By Moses Leos III
Like many track and field athletes, Wallace Middle School eighth grader Melanie Peters aspires to succeed in every event she participates in.
But unlike many of her able bodied peers, Peters, who suffers from spinabifida, has had to acquire all of her successes while confined to a wheelchair. Peters is a paraplegic and only has function of her upper body.
Despite her disability, Peters’ mother, Karryn, has seen her daughter persevere against all odds.
It’s that perseverance that led Peters to claim seven gold medals at the UCO Endeavor Games in Edmond, OK last weekend.
For Karryn, seeing the opportunities that are available for her daughter is “amazing.”
“It’s good to see what’s out there and what track and field has done for Melanie,” Peters said. “Exercise is important for her to be healthy and to be mobile. It’s changed her so much. She’s a different person since starting sports.”
Melanie’s story of perseverance began when she was diagnosed with a severe case of spinabifida in the womb. Karryn said her daughter wasn’t expected to survive the pregnancy due to the severity of her condition.
But Melanie survived, rounding out a group of triplets. Her show of will continued while growing up with her siblings. While she wasn’t as abled bodied, Karryn said her daughter had a drive that pushed her forward.
“When she was little, she watched her siblings start to crawl. Her brain told her she needed to do that, but her body wouldn’t allow it,” Karryn said. “But she tried to crawl.”
As she got older, Melanie gained freedom with her first wheelchair. Soon thereafter, she was drawn to the world of sports.
It was kick started by Larry Turner, who introduced Melanie to wheelchair tennis, then swimming.
From there, Melanie began to branch out to a variety of sports and opportunities that opened up for her. That includes playing sled hockey, along with going zip lining.
“The main thing is that she isn’t afraid to try something,” Karryn said.
But it’s track and field that holds a special place for Melanie, who has excelled enough to win the Junior Wheelchair Athlete of the Year award last week.
Turner helped usher her into track and field. She first competed at the Texas Regional Games three years ago.
Peters, who is grouped into the T-54 Class based on her disability, was placed into the 14 and under age group.
Karryn said her daughter “didn’t know what to expect” prior to competing. She, nor Melanie, expected the excitement and joy other fans showed to all competitors.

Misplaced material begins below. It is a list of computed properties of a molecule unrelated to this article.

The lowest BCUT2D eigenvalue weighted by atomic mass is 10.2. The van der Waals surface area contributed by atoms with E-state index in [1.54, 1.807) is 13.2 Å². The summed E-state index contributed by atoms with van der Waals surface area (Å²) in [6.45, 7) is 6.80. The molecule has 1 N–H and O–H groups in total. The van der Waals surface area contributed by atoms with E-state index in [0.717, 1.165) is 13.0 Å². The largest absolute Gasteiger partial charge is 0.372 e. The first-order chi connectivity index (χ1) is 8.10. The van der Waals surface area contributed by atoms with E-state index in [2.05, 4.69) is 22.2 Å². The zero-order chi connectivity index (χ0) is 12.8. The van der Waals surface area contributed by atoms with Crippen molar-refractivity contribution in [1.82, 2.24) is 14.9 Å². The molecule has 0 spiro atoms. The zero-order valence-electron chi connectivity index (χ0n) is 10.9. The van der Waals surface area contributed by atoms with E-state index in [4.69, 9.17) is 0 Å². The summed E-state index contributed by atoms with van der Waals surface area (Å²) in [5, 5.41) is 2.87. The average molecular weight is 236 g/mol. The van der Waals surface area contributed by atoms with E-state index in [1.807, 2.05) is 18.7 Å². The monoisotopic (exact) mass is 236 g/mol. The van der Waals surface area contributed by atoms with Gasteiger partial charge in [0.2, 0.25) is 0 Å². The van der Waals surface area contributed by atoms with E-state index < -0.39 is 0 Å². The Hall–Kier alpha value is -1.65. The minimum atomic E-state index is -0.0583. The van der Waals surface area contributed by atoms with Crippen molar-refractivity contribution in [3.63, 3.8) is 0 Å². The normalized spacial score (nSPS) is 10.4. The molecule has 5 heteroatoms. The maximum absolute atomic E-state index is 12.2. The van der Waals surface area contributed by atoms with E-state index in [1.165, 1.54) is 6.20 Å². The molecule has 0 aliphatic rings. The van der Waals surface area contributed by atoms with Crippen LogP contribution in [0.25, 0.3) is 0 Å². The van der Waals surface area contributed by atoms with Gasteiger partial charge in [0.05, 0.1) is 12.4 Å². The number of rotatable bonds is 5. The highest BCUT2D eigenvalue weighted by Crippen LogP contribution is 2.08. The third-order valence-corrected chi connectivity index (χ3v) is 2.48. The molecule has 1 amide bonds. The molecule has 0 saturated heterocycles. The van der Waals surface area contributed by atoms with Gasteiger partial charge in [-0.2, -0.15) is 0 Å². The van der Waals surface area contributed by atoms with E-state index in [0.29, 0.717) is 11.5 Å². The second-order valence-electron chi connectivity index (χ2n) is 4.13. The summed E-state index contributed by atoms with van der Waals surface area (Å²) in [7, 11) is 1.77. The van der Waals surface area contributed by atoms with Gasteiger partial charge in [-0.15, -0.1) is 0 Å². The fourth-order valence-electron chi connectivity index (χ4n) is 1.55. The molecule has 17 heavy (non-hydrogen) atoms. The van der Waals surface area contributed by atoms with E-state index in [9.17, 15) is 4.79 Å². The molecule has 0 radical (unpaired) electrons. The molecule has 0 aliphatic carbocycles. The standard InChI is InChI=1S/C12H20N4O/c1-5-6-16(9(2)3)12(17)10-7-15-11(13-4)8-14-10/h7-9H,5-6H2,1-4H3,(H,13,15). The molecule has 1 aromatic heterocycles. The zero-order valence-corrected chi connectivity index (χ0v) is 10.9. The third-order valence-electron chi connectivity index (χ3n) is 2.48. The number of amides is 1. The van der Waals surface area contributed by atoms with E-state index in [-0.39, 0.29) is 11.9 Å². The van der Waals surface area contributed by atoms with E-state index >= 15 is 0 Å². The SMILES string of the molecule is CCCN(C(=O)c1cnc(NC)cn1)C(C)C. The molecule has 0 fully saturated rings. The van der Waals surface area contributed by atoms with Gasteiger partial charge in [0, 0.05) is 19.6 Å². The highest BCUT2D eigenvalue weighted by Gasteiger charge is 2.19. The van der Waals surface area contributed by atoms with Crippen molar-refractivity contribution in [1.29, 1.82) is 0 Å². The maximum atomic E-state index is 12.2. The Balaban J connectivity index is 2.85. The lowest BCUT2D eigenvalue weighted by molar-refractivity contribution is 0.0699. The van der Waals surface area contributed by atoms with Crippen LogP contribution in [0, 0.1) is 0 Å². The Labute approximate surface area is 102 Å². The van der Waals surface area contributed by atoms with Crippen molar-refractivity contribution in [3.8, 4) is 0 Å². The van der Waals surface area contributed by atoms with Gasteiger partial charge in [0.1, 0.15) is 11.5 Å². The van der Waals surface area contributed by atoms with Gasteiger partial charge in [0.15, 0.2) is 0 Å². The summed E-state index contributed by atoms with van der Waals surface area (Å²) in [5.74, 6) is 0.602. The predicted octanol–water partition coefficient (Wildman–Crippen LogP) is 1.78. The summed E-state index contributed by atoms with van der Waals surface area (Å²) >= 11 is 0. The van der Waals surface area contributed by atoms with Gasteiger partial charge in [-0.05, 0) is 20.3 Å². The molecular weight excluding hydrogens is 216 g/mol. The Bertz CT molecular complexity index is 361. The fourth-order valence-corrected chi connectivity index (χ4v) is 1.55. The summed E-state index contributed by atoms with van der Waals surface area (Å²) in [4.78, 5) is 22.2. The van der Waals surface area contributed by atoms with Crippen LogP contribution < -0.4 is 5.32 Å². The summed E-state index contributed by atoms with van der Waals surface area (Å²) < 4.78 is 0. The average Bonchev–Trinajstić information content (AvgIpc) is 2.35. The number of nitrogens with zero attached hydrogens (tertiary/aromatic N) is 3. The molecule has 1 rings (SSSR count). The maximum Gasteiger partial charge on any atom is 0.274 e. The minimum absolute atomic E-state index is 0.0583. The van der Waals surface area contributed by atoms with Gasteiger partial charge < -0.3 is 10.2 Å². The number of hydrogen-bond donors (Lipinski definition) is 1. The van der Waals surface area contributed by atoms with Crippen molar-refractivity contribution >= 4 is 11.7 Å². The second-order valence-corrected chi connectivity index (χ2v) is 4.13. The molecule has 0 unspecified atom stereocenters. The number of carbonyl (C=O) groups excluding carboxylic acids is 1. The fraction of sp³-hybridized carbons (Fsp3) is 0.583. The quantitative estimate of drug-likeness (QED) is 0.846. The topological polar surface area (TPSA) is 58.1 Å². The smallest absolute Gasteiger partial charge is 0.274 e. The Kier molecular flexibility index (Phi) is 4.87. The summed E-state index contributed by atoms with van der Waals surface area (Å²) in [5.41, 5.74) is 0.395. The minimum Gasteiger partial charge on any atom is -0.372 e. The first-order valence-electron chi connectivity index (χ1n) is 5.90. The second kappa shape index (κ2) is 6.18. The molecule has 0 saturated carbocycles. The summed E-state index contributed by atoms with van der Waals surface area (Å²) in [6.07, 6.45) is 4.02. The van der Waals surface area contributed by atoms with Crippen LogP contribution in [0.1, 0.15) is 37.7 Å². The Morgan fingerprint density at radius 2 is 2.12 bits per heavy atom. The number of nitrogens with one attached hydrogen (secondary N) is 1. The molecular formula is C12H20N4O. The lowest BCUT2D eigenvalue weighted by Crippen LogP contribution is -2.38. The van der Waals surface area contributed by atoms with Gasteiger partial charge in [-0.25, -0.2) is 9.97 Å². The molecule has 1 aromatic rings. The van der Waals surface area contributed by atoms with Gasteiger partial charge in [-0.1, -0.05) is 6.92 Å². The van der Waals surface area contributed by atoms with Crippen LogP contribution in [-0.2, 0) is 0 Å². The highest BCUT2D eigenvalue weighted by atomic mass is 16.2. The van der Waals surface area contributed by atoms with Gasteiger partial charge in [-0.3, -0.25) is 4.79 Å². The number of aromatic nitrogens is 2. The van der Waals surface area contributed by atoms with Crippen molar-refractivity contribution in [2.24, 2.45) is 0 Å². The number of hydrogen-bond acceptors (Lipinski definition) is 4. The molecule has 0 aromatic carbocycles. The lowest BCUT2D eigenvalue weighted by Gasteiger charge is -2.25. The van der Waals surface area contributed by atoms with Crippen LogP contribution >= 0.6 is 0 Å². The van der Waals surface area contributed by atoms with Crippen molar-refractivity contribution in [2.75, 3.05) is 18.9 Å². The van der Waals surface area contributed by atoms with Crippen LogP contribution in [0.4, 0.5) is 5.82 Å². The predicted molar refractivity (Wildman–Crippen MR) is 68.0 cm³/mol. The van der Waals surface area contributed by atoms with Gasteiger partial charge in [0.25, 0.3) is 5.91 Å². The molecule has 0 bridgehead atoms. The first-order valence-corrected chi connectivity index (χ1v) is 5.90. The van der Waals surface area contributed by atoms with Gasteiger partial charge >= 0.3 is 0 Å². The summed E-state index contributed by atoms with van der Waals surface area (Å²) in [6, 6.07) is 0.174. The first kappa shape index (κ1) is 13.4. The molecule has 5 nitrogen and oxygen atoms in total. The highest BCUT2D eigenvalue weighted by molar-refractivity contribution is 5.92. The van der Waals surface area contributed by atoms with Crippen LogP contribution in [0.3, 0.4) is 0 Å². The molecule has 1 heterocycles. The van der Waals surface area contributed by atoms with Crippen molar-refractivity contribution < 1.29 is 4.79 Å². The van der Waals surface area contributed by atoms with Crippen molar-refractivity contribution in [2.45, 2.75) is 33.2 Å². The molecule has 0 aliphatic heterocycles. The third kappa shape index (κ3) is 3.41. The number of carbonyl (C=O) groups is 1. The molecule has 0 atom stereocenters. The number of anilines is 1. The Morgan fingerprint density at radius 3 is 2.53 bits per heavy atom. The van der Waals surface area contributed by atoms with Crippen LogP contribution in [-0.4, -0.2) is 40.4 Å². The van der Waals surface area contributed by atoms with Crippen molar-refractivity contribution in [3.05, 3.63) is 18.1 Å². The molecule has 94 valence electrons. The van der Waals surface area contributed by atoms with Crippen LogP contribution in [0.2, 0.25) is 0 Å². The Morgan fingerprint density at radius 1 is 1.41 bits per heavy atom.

According to Karryn, the experience boosted her daughter’s self-esteem. The camaraderie of sports has also helped, as the athletes have an understanding among them, which allows them to bond.
“To see her face light up at the end of her first race was just amazing,” Karryn said. “It was not just making Mom and Dad proud, but she was proud and she was happy. She knew at a young age she did something big.”
Since then, Peters has steadily increased the number of events she participates in.
During the UCO games, Peters won gold medals in the 60, 100, 200 and 400-meter events, along with the shot-put, javelin and discus.
This was all done despite suffering a thumb injury during a race. While she wanted to quit, Karryn said she pressed forward and kept going.
“At the end of the day, when it comes down to the last event, she’s pretty wiped,” Karryn said.
Peters has also worked beyond challenges as well. Karryn said her daughter, who also has a learning disability, understands her differences from her peers. While she has social challenges, Karryn said she’s doing a “good job of getting through every day.”
She also overcame the loss of her mentor and coach Turner, who passed away roughly a year ago.
“She had some struggles going back to track meets without him there for her,” Karryn said.
Through it all, Peters continues to overcome. She has “every intention” of joining the Wallace Middle School eighth grade track and field team.
She ultimately hopes to compete in track and field in high school, where more opportunities are opening up for wheelchair athletes at the UIL level. In 2015, the UIL offered the 400-meter and shotput events at the track and field championships in Austin.
“It’s brand new and exciting,” Karryn said. “So many people are starting to see that these kids have amazing talent and athletic abilities, just like any other kid.”